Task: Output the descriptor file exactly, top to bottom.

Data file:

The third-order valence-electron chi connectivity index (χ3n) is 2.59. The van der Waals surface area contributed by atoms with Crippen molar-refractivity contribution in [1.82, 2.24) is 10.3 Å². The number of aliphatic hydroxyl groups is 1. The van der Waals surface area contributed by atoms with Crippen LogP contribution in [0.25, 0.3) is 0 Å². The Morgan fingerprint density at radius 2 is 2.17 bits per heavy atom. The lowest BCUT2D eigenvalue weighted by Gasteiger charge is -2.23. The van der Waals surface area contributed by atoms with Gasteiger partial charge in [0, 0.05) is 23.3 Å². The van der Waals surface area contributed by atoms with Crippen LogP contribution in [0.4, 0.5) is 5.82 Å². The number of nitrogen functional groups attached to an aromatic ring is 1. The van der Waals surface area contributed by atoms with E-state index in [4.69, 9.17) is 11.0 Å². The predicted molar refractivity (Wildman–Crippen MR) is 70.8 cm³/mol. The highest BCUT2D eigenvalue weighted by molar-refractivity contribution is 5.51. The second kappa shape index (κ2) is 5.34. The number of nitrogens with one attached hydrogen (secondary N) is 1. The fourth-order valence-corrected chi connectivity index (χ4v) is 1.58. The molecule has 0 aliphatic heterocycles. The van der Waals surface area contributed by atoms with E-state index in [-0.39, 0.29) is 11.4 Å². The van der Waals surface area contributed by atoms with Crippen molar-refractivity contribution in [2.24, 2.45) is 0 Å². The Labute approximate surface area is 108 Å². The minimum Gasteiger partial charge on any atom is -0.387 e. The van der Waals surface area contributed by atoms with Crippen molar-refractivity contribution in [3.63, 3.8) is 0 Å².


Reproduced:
The third-order valence-electron chi connectivity index (χ3n) is 2.59. The van der Waals surface area contributed by atoms with Crippen molar-refractivity contribution in [1.82, 2.24) is 10.3 Å². The number of aliphatic hydroxyl groups is 1. The van der Waals surface area contributed by atoms with Crippen LogP contribution in [0.25, 0.3) is 0 Å². The Morgan fingerprint density at radius 2 is 2.17 bits per heavy atom. The lowest BCUT2D eigenvalue weighted by Gasteiger charge is -2.23. The van der Waals surface area contributed by atoms with Gasteiger partial charge in [0, 0.05) is 23.3 Å². The van der Waals surface area contributed by atoms with Crippen LogP contribution in [0.4, 0.5) is 5.82 Å². The number of nitrogen functional groups attached to an aromatic ring is 1. The van der Waals surface area contributed by atoms with E-state index in [4.69, 9.17) is 11.0 Å². The predicted molar refractivity (Wildman–Crippen MR) is 70.8 cm³/mol. The highest BCUT2D eigenvalue weighted by molar-refractivity contribution is 5.51. The second kappa shape index (κ2) is 5.34. The number of nitrogens with one attached hydrogen (secondary N) is 1. The fourth-order valence-corrected chi connectivity index (χ4v) is 1.58. The molecule has 0 aliphatic heterocycles. The van der Waals surface area contributed by atoms with E-state index in [-0.39, 0.29) is 11.4 Å². The van der Waals surface area contributed by atoms with Crippen molar-refractivity contribution in [2.24, 2.45) is 0 Å². The Labute approximate surface area is 108 Å². The minimum Gasteiger partial charge on any atom is -0.387 e. The van der Waals surface area contributed by atoms with Crippen molar-refractivity contribution in [3.63, 3.8) is 0 Å².